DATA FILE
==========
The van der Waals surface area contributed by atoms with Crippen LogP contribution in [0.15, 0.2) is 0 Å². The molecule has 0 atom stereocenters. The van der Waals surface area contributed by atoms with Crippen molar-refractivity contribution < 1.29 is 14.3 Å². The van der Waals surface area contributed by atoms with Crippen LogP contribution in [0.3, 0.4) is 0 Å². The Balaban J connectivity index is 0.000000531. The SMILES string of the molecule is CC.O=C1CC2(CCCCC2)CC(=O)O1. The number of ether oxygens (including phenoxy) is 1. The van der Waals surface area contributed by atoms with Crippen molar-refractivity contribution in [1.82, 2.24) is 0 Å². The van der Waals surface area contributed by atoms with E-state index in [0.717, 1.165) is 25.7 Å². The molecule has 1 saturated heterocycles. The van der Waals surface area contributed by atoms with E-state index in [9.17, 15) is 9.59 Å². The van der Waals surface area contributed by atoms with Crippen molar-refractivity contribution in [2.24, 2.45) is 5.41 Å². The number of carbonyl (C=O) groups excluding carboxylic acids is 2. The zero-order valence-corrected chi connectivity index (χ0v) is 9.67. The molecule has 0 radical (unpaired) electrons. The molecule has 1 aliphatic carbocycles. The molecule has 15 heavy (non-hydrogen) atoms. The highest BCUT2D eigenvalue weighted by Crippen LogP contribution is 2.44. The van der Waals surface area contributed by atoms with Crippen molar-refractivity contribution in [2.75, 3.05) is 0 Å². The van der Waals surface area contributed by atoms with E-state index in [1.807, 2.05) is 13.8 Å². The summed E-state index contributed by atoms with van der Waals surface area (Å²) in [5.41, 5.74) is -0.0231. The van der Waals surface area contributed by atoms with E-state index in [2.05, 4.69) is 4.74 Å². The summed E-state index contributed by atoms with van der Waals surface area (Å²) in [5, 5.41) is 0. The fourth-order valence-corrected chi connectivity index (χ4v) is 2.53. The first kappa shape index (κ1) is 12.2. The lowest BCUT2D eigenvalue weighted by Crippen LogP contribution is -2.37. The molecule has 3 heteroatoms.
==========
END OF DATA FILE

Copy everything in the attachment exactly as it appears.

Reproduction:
The van der Waals surface area contributed by atoms with Crippen LogP contribution in [0.15, 0.2) is 0 Å². The molecule has 0 atom stereocenters. The van der Waals surface area contributed by atoms with Crippen molar-refractivity contribution < 1.29 is 14.3 Å². The van der Waals surface area contributed by atoms with Crippen LogP contribution in [0.3, 0.4) is 0 Å². The Balaban J connectivity index is 0.000000531. The SMILES string of the molecule is CC.O=C1CC2(CCCCC2)CC(=O)O1. The number of ether oxygens (including phenoxy) is 1. The van der Waals surface area contributed by atoms with Crippen molar-refractivity contribution in [1.82, 2.24) is 0 Å². The van der Waals surface area contributed by atoms with E-state index in [0.717, 1.165) is 25.7 Å². The molecule has 1 saturated heterocycles. The van der Waals surface area contributed by atoms with E-state index in [9.17, 15) is 9.59 Å². The van der Waals surface area contributed by atoms with Crippen molar-refractivity contribution in [2.24, 2.45) is 5.41 Å². The number of carbonyl (C=O) groups excluding carboxylic acids is 2. The zero-order valence-corrected chi connectivity index (χ0v) is 9.67. The molecule has 0 radical (unpaired) electrons. The molecule has 1 aliphatic carbocycles. The molecule has 15 heavy (non-hydrogen) atoms. The highest BCUT2D eigenvalue weighted by Crippen LogP contribution is 2.44. The van der Waals surface area contributed by atoms with Crippen molar-refractivity contribution in [2.75, 3.05) is 0 Å². The van der Waals surface area contributed by atoms with E-state index in [1.807, 2.05) is 13.8 Å². The summed E-state index contributed by atoms with van der Waals surface area (Å²) in [5.41, 5.74) is -0.0231. The van der Waals surface area contributed by atoms with E-state index in [2.05, 4.69) is 4.74 Å². The summed E-state index contributed by atoms with van der Waals surface area (Å²) in [5, 5.41) is 0. The fourth-order valence-corrected chi connectivity index (χ4v) is 2.53. The first kappa shape index (κ1) is 12.2. The lowest BCUT2D eigenvalue weighted by Crippen LogP contribution is -2.37. The molecule has 3 heteroatoms.